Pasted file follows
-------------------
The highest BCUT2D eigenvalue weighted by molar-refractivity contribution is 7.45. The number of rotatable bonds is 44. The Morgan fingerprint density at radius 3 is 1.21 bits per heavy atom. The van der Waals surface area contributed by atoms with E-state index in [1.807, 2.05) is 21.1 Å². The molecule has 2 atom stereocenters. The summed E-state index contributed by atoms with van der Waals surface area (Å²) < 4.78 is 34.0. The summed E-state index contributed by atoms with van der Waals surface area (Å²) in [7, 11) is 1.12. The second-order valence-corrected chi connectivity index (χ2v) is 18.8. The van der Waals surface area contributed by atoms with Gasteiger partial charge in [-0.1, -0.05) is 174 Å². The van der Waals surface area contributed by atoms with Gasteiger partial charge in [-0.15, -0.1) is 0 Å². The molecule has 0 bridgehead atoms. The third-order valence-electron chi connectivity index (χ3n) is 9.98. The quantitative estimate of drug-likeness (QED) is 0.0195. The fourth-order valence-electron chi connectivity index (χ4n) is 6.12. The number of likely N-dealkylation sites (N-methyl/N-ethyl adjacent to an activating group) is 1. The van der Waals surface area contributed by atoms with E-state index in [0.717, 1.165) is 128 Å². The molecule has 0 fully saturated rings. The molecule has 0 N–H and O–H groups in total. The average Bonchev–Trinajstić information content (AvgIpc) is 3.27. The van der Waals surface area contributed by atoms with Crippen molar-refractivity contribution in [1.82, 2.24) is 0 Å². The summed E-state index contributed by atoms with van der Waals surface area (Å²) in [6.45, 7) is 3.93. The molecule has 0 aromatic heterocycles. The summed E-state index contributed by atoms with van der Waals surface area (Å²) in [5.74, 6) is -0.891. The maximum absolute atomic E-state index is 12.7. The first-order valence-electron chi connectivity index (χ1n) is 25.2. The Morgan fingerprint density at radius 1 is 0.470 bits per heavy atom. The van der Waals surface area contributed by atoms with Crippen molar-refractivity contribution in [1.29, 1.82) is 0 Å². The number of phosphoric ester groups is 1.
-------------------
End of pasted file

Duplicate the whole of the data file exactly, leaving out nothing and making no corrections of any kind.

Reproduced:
The highest BCUT2D eigenvalue weighted by molar-refractivity contribution is 7.45. The number of rotatable bonds is 44. The Morgan fingerprint density at radius 3 is 1.21 bits per heavy atom. The van der Waals surface area contributed by atoms with E-state index in [1.807, 2.05) is 21.1 Å². The molecule has 2 atom stereocenters. The summed E-state index contributed by atoms with van der Waals surface area (Å²) < 4.78 is 34.0. The summed E-state index contributed by atoms with van der Waals surface area (Å²) in [7, 11) is 1.12. The second-order valence-corrected chi connectivity index (χ2v) is 18.8. The van der Waals surface area contributed by atoms with Gasteiger partial charge in [-0.1, -0.05) is 174 Å². The van der Waals surface area contributed by atoms with Gasteiger partial charge in [-0.15, -0.1) is 0 Å². The molecule has 0 bridgehead atoms. The third-order valence-electron chi connectivity index (χ3n) is 9.98. The quantitative estimate of drug-likeness (QED) is 0.0195. The fourth-order valence-electron chi connectivity index (χ4n) is 6.12. The number of likely N-dealkylation sites (N-methyl/N-ethyl adjacent to an activating group) is 1. The van der Waals surface area contributed by atoms with E-state index in [0.717, 1.165) is 128 Å². The molecule has 0 fully saturated rings. The molecule has 0 N–H and O–H groups in total. The average Bonchev–Trinajstić information content (AvgIpc) is 3.27. The van der Waals surface area contributed by atoms with Crippen molar-refractivity contribution in [1.82, 2.24) is 0 Å². The summed E-state index contributed by atoms with van der Waals surface area (Å²) in [6.45, 7) is 3.93. The molecule has 0 aromatic heterocycles. The summed E-state index contributed by atoms with van der Waals surface area (Å²) in [5.74, 6) is -0.891. The maximum absolute atomic E-state index is 12.7. The first-order valence-electron chi connectivity index (χ1n) is 25.2. The Morgan fingerprint density at radius 1 is 0.470 bits per heavy atom. The van der Waals surface area contributed by atoms with Crippen molar-refractivity contribution in [1.29, 1.82) is 0 Å². The number of phosphoric ester groups is 1.